Francis Bacon - Study for Head of Lucian Freud, 1967 oil on canvas 14 x 12in. (35.5 x 30.5cm.) Image courtesy of Christie's

Roald Dahl’s Bacon portrait of Freud up for sale

1967 study of Lucian Freud was originally bought on the proceeds from Charlie and the Chocolate Factory

“All I can tell you about the work of Francis Bacon is that it stirs and excites me emotionally,” wrote the author Roald Dahl in a letter to Britain’s Arts Council dated 1986. “This is surely how the work of any painter should be judged. I can see no other valid way of assessing a painting's worth. No paintings stir and excite me quite as much as those of Francis Bacon. I know that there are some people who are not moved by them at all and to those unfortunates I would simply say, 'Jolly bad luck. I can’t help you.'”

Such an appreciation might strike some readers as out-of-character; the illustrations of Quentin Blake seem like a closer reference for fans of the author’s children’s books. However, Dahl’s more sinister adult short story collections, such as Switch Bitch (1974) and Tales of the Unexpected (1979), possess a macabre quality, in keeping with Bacon’s canvases, and so perhaps it shouldn’t shock us to learn that Dahl and Bacon were friends, and that the author collected a number of the great painter’s works.

Today, only one of these canvases remains in the Dahl estate’s collection: Bacon’s 1967 study of Lucian Freud. Later this month this work will go up for auction at Christies in London, with a high estimate for £12m.


Author and Bacon intimate, Roald Dahl
Author and Bacon intimate, Roald Dahl

Dahl bought Study for Head of Lucian Freud for £2,850 in 1967, the same year that the work was produced, with some of the proceeds from his popular 1964 book, Charlie and the Chocolate Factory. Though the painting is quite modest in dimensions – measuring just 12 X 14 inches (35.5 x 30.5cm) – it dates from an incredibly fruitful period in the painter’s life.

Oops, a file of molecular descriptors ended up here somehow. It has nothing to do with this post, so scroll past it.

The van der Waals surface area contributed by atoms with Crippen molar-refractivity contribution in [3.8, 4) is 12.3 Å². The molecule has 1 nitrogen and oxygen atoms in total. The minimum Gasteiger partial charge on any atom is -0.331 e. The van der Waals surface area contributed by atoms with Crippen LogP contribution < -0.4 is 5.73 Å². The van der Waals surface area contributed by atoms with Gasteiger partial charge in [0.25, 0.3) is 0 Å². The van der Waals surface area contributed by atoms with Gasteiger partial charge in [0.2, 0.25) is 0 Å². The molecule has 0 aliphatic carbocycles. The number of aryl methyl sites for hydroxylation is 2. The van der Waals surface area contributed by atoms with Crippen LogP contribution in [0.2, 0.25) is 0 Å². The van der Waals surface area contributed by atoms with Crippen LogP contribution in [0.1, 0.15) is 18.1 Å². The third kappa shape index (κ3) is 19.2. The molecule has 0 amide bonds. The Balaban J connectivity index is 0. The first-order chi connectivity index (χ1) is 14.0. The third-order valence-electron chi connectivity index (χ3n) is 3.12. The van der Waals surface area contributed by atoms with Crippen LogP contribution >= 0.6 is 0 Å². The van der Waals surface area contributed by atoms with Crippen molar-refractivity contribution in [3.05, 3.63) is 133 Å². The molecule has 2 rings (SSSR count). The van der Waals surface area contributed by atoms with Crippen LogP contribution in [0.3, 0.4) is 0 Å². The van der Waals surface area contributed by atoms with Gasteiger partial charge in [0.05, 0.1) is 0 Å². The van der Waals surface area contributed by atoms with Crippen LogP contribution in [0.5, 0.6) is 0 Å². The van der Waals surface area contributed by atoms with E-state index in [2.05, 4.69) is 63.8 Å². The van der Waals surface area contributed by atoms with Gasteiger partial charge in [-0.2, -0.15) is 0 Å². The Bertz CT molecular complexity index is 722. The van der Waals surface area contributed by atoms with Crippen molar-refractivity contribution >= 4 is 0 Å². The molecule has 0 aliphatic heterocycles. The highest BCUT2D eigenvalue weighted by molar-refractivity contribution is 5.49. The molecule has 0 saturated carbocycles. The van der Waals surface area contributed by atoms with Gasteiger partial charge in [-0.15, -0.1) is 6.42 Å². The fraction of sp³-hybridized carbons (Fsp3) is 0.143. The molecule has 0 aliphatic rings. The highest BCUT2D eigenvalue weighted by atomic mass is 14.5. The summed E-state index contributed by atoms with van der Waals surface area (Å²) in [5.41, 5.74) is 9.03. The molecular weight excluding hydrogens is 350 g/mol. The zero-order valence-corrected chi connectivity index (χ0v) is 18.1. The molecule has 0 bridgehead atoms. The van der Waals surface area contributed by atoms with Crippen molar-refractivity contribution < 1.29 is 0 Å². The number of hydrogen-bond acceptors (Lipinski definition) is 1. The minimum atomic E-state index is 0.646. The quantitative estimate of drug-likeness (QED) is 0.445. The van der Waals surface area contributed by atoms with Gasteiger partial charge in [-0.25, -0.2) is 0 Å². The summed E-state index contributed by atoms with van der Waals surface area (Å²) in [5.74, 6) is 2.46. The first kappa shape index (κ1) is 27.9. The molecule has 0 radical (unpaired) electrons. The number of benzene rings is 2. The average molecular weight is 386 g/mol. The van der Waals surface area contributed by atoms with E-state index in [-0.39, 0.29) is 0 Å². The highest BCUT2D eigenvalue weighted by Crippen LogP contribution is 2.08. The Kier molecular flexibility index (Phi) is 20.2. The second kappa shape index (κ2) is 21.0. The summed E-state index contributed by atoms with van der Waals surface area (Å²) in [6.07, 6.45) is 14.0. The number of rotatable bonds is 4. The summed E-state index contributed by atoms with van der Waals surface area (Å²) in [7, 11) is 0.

As professor Martin Hammer explains in our Phaidon Focus book on Bacon, “The most convincing pictures from the 1960s are sensitive and intimate depictions of individuals in Bacon’s life. Portraiture became a strong strand in his art. The genre was outmoded, and so ripe for reinvention in less descriptive and flattering terms.”

Hammer goes on to quote Bacon himself on a certain “living quality” that the painter was looking to capture in these works.  “In painting a portrait the problem is to find a technique by which you can give over all the pulsations of a person. It’s why portrait painting is so fascinating and difficult,” the artist explained. “The sitter is someone of flesh and blood and what has to be caught is their emanation. I’m not talking in a spiritual way or anything like that – that is the last thing I believe in. But there are always emanations from people whoever they are, though some people’s are stronger than others.”


Francis Bacon - Study for Head of George Dyer, 1967. This work dates from the same year as Dahl's Freud portrait, and displays similar qualities
Francis Bacon - Study for Head of George Dyer, 1967. This work dates from the same year as Dahl's Freud portrait, and displays similar qualities

It’s an illuminating description, which perhaps this goes someway towards expressing the excitement stirred in Dahl, that the author was unable to express. To view the work, visit Christie's on King Street between 28 June and 1 July, prior to the work’s sale at Christie’s Post-War and Contemporary Art Evening Auction, 1 July 2014.

Meanwhile, for a richer insight into Bacon’s life and work, buy a copy of our Phaidon Focus volume. And if you're in London this month you can also hear professor Hammer discuss the life and work of this quintessential British expressionist painter at the National Portrait Gallery, on 19 June, at 7pm. Find out more here, and sign up to Phaidon Club for your chance to win a pair of tickets. Finally, for more artful children’s literature, do take a look at our kids’ books too.